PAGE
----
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22 Tips to Eat Well and Spend Less

Kayla Reynolds, MS

“But eating healthy costs more!”

This is one of the most common obstacles Noom coaches hear from their coachees when it comes to making healthy food choices.

While this can be true in certain cases, you don’t need to buy into the green juices, expensive powders, or protein bars to eat “healthy.” In fact, if you shop smart, eating healthy can actually be less expensive than eating highly processed foods (and that’s not even taking into account future trips to the doctor!).

To help you on your journey to a healthier you, here are 22 ways you can eat well and spend less today.

  1. Be thrifty: You can find coupons for food items for most stores online or in flyers. There are tons of deals out there, it’s just a matter of finding them!
  2. Do your homework: Different stores offer the same food items at different prices. Don’t be afraid to shop around for the best deals on what you’re looking for — online flyers are a great start.
  3. Buy frozen: Frozen fruits and vegetables are typically less expensive than the fresh stuff and no less nutritious. In fact, frozen produce is typically picked when it’s at its ripest and most nutrient-dense!
  4. Eat in season: When fruits and vegetables are in season, they’re more abundant and therefore, more affordable.
  5. Can it: Consider buying low-sodium tuna or salmon packed in water as less expensive and convenient sources of protein.
  6. Watch for waste: Most people end up throwing away unused fruit, vegetables, or meats that have spoiled. Pack these foods up and freeze them for a future date before it’s too late.
  7. Buy local: Buying fresh fruits and vegetables can get pricey, especially when they’re coming from halfway across the world! Buying local ingredients can support your local economy and cut your costs.
  8. Broaden your horizons: Try a new fruit or vegetable that’s more affordable or consider buying lesser known cuts of meat that are less expensive.
  9. Take it to go: When you do eat out, be mindful of your portion size. Double the bang for your buck by eating half there and taking the rest home for lunch the next day.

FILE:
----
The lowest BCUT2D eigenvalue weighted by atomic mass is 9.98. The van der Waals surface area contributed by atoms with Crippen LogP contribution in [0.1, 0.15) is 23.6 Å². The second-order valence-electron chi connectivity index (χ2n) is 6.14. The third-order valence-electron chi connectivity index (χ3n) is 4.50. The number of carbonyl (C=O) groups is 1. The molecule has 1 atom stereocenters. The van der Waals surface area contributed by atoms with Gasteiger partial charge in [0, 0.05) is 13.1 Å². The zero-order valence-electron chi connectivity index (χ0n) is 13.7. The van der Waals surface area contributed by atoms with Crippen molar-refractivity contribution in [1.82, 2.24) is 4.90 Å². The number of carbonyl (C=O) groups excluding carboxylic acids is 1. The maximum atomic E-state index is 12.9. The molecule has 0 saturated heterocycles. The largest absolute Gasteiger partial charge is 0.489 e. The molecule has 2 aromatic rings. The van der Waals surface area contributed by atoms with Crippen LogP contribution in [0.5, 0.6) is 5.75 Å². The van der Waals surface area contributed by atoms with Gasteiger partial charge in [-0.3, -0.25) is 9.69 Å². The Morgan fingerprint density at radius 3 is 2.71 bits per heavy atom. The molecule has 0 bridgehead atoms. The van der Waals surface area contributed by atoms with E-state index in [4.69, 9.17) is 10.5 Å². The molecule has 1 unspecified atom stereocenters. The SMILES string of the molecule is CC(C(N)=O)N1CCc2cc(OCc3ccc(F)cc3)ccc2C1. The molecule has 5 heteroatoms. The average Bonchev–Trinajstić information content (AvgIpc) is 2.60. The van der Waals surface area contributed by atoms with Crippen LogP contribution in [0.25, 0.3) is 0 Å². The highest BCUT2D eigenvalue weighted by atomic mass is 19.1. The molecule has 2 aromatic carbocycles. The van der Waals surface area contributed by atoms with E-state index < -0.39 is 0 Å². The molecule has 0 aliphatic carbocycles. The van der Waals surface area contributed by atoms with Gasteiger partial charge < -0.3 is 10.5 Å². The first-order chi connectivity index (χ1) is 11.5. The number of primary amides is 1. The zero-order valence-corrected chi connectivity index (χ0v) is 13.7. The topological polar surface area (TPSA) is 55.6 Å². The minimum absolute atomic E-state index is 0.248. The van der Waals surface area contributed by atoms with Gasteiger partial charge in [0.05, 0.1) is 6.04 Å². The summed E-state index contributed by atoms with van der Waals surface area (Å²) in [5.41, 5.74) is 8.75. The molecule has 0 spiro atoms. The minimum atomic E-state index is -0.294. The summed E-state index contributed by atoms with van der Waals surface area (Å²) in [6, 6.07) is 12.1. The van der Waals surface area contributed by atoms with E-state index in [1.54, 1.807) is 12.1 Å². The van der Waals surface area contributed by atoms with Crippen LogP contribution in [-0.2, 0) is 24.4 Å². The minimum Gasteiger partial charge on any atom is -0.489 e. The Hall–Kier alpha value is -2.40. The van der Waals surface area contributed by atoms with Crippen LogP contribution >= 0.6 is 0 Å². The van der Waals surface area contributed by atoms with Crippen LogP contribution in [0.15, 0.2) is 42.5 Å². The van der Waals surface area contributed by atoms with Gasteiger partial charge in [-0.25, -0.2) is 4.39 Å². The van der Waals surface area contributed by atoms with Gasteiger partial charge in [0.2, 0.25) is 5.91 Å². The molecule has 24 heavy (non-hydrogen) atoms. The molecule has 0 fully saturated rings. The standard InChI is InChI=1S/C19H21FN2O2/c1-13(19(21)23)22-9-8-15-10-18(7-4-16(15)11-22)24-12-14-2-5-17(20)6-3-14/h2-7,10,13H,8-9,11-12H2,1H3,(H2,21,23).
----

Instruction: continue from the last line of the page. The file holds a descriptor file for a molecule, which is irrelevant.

10. Eat at home: Eating out is expensive. The money you might spend on one meal at a restaurant could cover a few days of groceries. Make meals out the exception, not the rule!
  11. Bulk up: While small or single serving foods may be more convenient, buying non-perishable foods such as steel-cut oats, quinoa, and nuts and seeds in bulk help you save money (and time, by avoiding frequent trips to the grocery store).
  12. Survey serving sizes: Pay close attention to serving sizes on packaged foods or price by weight for produce. Save money buying green peppers instead of red peppers or choosing packages of dried beans that gives you more for the same price.
  13. Veg out: Consider incorporating more vegetarian protein in your diet. Beans, lentils, eggs, and more are nutritious options that are less expensive than animal protein.
  14. Cut convenience: Do you typically buy pre-washed or pre-cut produce? These options give you less and have you spend more. Buy a head of broccoli and cut it up yourself instead of purchasing a bag of broccoli florets!
  15. Save the scraps: Instead of throwing out vegetable scraps or animal carcasses, make a homemade soup or stock with these odds and ends.
  16. Grow your greens: Feeling extra motivated? Explore the idea of planting some low-maintenance leafy green vegetables in your backyard or starting a small herb garden in your kitchen.
  17. Skip the single serving: Forgo the convenience of single serving yogurt containers or oatmeal packets. Single serving products steal your money.
  18. Go no-name: Consider buying generic or store brand products — these are typically less expensive and do not sacrifice flavor or quality.
  19. Make it yourself: Instead of buying a frozen meal or breakfast parfait at the grocery store, make it yourself!
  20. Get a membership: Consider getting a membership at warehouse or club stores where you can shop for bulk deals.
  21. Join the club: Many stores have rewards or savings cards. Join now, save later,
  22. Plan ahead: Planning your meals for the week in advance will help you save money on unnecessary goods and avoid buying foods that might go to waste!

Looking for more ways to change your diet for life? Try a personalized course for free!

  • Gin Hunt

    Smart things we know but forget. Printing this out to take with grocery list for me t shopping trip. 🙂

    • Kayla Reynolds

      What a great plan, Gin! Glad we could help. 🙂

  • Sara Miranda

    I like to shop online for grocery delivery from my local store. Once I’m ready to check out, I can review my order and remove things until I’m at my budget, plus I always take advantage of the free delivery offers. Saves me time and money!

    • Kayla Reynolds

      What a great idea Sara! Thanks for sharing. 🙂